John Harper, SNY.tv | Twitter |
So much of the Mets' 2020 season already feels as if it's dependent upon Edwin Diaz re-discovering the form that made him arguably baseball's best reliever two years ago in Seattle.
As one scout this week told me, "They'll win 90-95 games easy if Diaz figures it out again. And they should have a championship bullpen."
Hard to argue.
Because if Diaz again becomes a reliable closer, the Mets should be monsters in the late innings, with newcomer Dellin Betances likely sliding in as the primary set-up man and Seth Lugo then available as an Andrew Miller-like wild card, helping to lock down games with multiple-inning outings wherever needed.
Don't forget how dominant lefty Justin Wilson was in the second half last season, and who knows, maybe Jeurys Familia's dramatic weight loss will give him the confidence to trust his stuff again and throw his 97-mph two-seamer for strikes.
"Potentially, and I say potentially with great caution," said another scout, "they've got a better pen than just about everyone -- even the Yankees. But obviously there's a lot of uncertainty, starting with Diaz."
With that in mind, I asked six scouts/executives in recent weeks whether they foresee a major bounce-back from the righthander, and what it would take to look a lot more like the guy who racked up 57 saves with a 1.96 ERA in 2018 than the one who gave up a major-league record 15 ninth-inning home runs as a Met last season while pitching to a 5.59 ERA.
None of the six think Diaz will be a trainwreck again, but only three believe he'll be a dominant closer in 2020, while the other three predict he'll be at times dazzling but also inconsistent, to the point where the Mets would need Lugo to close games on at least a semi-regular basis, as he did in the second half last season.
Here's the common denominator:
The believers think it's primarily a matter of Diaz regaining his confidence.
The non-believers think it's primarily a matter of Diaz regaining his confidence.
"For a guy who's probably never had to think too much about mechanics, as unorthodox as they are, it's dangerous to me that there's so much talk coming out of the Mets about fixing his mechanics," was the way one scout put it.
"I think that was a big part of his problem last year: You could almost see him start thinking about his delivery when things went bad for him, and that led to overthrowing, especially with the slider, and before he knew it he was a mess mentally. It got to the point where his body language told you he was expecting the worst every time he pitched. He's got to get that belief back, and that's not always easy."
Another scout, one who was a former major league pitcher, cited similar issues but sees them as reason to believe Diaz will pitch at a high level this season.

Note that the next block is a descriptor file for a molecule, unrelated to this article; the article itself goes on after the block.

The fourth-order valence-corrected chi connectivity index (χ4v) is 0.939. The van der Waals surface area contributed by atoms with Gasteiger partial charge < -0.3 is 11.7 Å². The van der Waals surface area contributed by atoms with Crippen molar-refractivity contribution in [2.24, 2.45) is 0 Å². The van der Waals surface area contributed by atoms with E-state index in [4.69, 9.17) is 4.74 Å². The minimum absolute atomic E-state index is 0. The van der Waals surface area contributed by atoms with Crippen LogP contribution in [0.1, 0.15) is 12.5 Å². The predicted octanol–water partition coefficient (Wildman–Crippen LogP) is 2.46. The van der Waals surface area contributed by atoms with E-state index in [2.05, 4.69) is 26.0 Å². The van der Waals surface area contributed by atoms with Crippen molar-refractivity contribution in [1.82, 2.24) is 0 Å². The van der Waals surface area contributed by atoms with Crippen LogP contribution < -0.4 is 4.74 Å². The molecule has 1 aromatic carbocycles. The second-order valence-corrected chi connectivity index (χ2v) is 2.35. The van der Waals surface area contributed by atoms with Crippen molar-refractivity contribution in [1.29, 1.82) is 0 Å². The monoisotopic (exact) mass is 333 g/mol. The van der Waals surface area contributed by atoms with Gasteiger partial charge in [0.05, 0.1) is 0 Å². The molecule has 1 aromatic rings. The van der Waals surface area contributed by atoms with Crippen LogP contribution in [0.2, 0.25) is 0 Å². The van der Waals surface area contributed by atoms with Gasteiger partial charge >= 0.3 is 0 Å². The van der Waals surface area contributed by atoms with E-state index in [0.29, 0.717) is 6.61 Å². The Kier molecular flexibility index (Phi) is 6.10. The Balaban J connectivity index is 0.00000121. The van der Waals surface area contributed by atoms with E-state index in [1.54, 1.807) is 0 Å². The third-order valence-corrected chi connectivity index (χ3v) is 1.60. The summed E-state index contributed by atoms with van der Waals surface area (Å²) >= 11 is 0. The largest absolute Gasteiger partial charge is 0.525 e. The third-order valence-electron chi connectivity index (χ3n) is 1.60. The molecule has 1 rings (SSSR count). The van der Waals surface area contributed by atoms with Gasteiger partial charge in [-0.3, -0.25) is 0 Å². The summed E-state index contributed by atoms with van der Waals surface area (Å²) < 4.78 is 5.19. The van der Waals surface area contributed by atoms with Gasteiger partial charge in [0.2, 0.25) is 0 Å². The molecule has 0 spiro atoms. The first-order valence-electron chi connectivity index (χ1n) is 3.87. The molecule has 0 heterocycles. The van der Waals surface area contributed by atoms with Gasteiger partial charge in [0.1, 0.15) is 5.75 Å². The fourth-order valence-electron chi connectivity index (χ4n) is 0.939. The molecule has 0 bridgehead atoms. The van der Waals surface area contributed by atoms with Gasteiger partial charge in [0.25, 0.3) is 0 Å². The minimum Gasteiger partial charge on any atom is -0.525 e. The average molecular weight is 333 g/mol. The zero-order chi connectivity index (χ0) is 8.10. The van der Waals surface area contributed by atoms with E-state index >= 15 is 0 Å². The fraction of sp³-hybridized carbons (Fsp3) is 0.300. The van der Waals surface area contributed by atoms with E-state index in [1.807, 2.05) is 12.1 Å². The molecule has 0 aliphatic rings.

"His mechanics are borderline awful but he's always made them work, like most guys who can throw a billion," the scout said. "He's a hard guy to break down because when I look at his mechanics I don't even know where to begin. He does so many things you wouldn't teach a young pitcher but he's got an electric, special arm and his funky delivery is tough on hitters.
"For me it's all about the slider. In Seattle it had good tilt, great break, and late action that made it kind of disappear down-and-away to righties. But last year he threw too many flat ones and it was a mediocre pitch. It should be a damn wipeout because he's got a funky leg kick, funky arm action, and he lands closed (which helps hide the ball).
"If he throws to that down-and-away quadrant to righties, they should have no chance because they have to honor his 100 mph fastball. But when you lose your confidence and you start trying to force that pitch, it has slider action right out of your hand when you really want it to look like a fastball as long as it can until it has tight, late break the hitter has a hard time seeing.
"So it's more about being confident, trusting his natural delivery and letting it fly. Really, it's trusting everything -- timing, rhythm, tempo, release point. It's having that attitude of I don't care who's hitting or if the bases are loaded or what, I can get you out.
"But when you're blowing games and getting booed it's hard to have that bravado. I don't who you are, you start fighting that feeling of, 'can I do this?' That's what I saw last year, and I think he can get it back but I wouldn't bet the mortgage on it because I can't be sure if it was just something that snowballed on him or if the high-pressure environment was a factor."
The high-pressure environment known as New York, that is.
All of the scouts/execs I spoke to acknowledge the big-stage element of the equation has to be taken into account, as Diaz hadn't experienced anything similar while pitching in Seattle for a team that was a non-contender.
The ones who expect a bounce-back from Diaz believe he'll be better equipped to deal with the media scrutiny and the high expectations the second time around, which will allow him to get back to pitching with dominance.
"I think it's fair to say he might have been a little overwhelmed by everything that comes with closing in New York," one scout said. "We've seen lot of guys struggle in their first year in a place where so much is expected, and then become more acclimated the next year.
"I think that will happen for Diaz, and I don't think it's more complicated than that. The stuff is too good to get all wrapped up in mechanics. If he can relax and just be natural with his delivery, he'll go back to being the guy he was in Seattle."
The scouts who aren't sold on a bounce-back, meanwhile, need to see proof that Diaz can control his emotions, and as such his command, when he's thrown back into the same high-pressure setting.
What they all agree on is that, to a large degree, success for the Mets in 2020 will be riding on it.